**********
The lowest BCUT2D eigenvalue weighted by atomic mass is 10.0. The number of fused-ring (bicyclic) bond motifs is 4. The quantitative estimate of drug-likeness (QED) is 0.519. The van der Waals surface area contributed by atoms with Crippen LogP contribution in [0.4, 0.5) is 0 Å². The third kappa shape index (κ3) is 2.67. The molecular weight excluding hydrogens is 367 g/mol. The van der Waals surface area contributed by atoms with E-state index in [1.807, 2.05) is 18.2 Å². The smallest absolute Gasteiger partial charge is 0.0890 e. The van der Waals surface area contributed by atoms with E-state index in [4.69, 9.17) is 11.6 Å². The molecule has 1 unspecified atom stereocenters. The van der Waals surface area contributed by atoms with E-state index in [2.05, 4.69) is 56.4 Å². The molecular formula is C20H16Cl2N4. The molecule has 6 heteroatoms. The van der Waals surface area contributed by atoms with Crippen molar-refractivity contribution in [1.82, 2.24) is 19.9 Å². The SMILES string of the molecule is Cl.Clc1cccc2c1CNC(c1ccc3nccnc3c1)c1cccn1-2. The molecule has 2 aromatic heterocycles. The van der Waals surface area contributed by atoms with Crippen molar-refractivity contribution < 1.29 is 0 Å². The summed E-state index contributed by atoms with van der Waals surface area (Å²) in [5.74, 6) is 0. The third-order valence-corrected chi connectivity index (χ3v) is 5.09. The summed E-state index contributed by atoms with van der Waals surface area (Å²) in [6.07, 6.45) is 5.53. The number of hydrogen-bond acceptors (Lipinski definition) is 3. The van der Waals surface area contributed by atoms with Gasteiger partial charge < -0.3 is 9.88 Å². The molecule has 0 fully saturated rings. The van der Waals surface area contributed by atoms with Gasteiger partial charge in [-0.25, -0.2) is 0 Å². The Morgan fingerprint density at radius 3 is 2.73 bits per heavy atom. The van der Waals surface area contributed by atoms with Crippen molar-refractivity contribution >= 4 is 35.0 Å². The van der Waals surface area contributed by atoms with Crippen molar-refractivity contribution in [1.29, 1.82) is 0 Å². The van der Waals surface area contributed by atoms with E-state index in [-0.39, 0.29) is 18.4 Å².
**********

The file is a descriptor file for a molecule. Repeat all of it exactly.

The lowest BCUT2D eigenvalue weighted by atomic mass is 10.0. The number of fused-ring (bicyclic) bond motifs is 4. The quantitative estimate of drug-likeness (QED) is 0.519. The van der Waals surface area contributed by atoms with Crippen LogP contribution in [0.4, 0.5) is 0 Å². The third kappa shape index (κ3) is 2.67. The molecular weight excluding hydrogens is 367 g/mol. The van der Waals surface area contributed by atoms with E-state index in [1.807, 2.05) is 18.2 Å². The smallest absolute Gasteiger partial charge is 0.0890 e. The van der Waals surface area contributed by atoms with E-state index in [4.69, 9.17) is 11.6 Å². The molecule has 1 unspecified atom stereocenters. The van der Waals surface area contributed by atoms with E-state index in [2.05, 4.69) is 56.4 Å². The molecular formula is C20H16Cl2N4. The molecule has 6 heteroatoms. The van der Waals surface area contributed by atoms with Crippen molar-refractivity contribution in [1.82, 2.24) is 19.9 Å². The SMILES string of the molecule is Cl.Clc1cccc2c1CNC(c1ccc3nccnc3c1)c1cccn1-2. The molecule has 2 aromatic heterocycles. The van der Waals surface area contributed by atoms with Crippen molar-refractivity contribution < 1.29 is 0 Å². The summed E-state index contributed by atoms with van der Waals surface area (Å²) in [5.74, 6) is 0. The third-order valence-corrected chi connectivity index (χ3v) is 5.09. The summed E-state index contributed by atoms with van der Waals surface area (Å²) in [6.07, 6.45) is 5.53. The number of hydrogen-bond acceptors (Lipinski definition) is 3. The van der Waals surface area contributed by atoms with Gasteiger partial charge < -0.3 is 9.88 Å². The molecule has 0 fully saturated rings. The van der Waals surface area contributed by atoms with Gasteiger partial charge in [-0.25, -0.2) is 0 Å². The Morgan fingerprint density at radius 3 is 2.73 bits per heavy atom. The van der Waals surface area contributed by atoms with Crippen molar-refractivity contribution >= 4 is 35.0 Å². The van der Waals surface area contributed by atoms with Crippen molar-refractivity contribution in [1.29, 1.82) is 0 Å². The van der Waals surface area contributed by atoms with E-state index in [-0.39, 0.29) is 18.4 Å².